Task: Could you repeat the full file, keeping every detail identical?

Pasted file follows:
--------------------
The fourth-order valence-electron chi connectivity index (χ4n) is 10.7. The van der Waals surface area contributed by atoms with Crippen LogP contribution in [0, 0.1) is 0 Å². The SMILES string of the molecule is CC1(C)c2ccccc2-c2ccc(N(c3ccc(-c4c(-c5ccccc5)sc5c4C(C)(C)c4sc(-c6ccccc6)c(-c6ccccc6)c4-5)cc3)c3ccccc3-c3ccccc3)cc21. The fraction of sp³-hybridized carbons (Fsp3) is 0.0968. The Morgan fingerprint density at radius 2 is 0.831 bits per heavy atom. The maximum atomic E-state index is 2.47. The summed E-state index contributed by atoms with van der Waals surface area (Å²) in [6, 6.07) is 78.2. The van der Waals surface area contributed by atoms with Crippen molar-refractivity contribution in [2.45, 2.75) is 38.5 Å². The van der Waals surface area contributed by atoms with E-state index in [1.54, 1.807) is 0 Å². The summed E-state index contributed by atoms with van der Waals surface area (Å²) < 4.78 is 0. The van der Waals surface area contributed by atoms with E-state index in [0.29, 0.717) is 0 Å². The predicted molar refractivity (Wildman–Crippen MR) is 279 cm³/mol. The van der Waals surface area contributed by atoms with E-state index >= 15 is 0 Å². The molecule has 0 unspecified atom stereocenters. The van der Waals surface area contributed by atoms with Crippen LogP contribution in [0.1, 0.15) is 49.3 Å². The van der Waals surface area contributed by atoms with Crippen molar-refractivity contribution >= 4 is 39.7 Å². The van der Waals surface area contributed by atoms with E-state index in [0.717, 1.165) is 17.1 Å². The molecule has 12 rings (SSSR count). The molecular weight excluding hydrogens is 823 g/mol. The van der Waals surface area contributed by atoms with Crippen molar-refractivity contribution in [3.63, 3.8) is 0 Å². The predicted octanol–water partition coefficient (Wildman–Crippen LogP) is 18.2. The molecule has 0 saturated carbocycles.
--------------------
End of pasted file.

The fourth-order valence-electron chi connectivity index (χ4n) is 10.7. The van der Waals surface area contributed by atoms with Crippen LogP contribution in [0, 0.1) is 0 Å². The SMILES string of the molecule is CC1(C)c2ccccc2-c2ccc(N(c3ccc(-c4c(-c5ccccc5)sc5c4C(C)(C)c4sc(-c6ccccc6)c(-c6ccccc6)c4-5)cc3)c3ccccc3-c3ccccc3)cc21. The fraction of sp³-hybridized carbons (Fsp3) is 0.0968. The Morgan fingerprint density at radius 2 is 0.831 bits per heavy atom. The maximum atomic E-state index is 2.47. The summed E-state index contributed by atoms with van der Waals surface area (Å²) in [6, 6.07) is 78.2. The van der Waals surface area contributed by atoms with Crippen molar-refractivity contribution in [2.45, 2.75) is 38.5 Å². The van der Waals surface area contributed by atoms with E-state index in [1.54, 1.807) is 0 Å². The summed E-state index contributed by atoms with van der Waals surface area (Å²) < 4.78 is 0. The van der Waals surface area contributed by atoms with E-state index in [0.29, 0.717) is 0 Å². The predicted molar refractivity (Wildman–Crippen MR) is 279 cm³/mol. The van der Waals surface area contributed by atoms with E-state index >= 15 is 0 Å². The molecule has 0 unspecified atom stereocenters. The van der Waals surface area contributed by atoms with Crippen LogP contribution in [0.1, 0.15) is 49.3 Å². The van der Waals surface area contributed by atoms with Crippen molar-refractivity contribution >= 4 is 39.7 Å². The van der Waals surface area contributed by atoms with E-state index in [0.717, 1.165) is 17.1 Å². The molecule has 12 rings (SSSR count). The molecular weight excluding hydrogens is 823 g/mol. The van der Waals surface area contributed by atoms with Crippen molar-refractivity contribution in [3.63, 3.8) is 0 Å². The predicted octanol–water partition coefficient (Wildman–Crippen LogP) is 18.2. The molecule has 0 saturated carbocycles.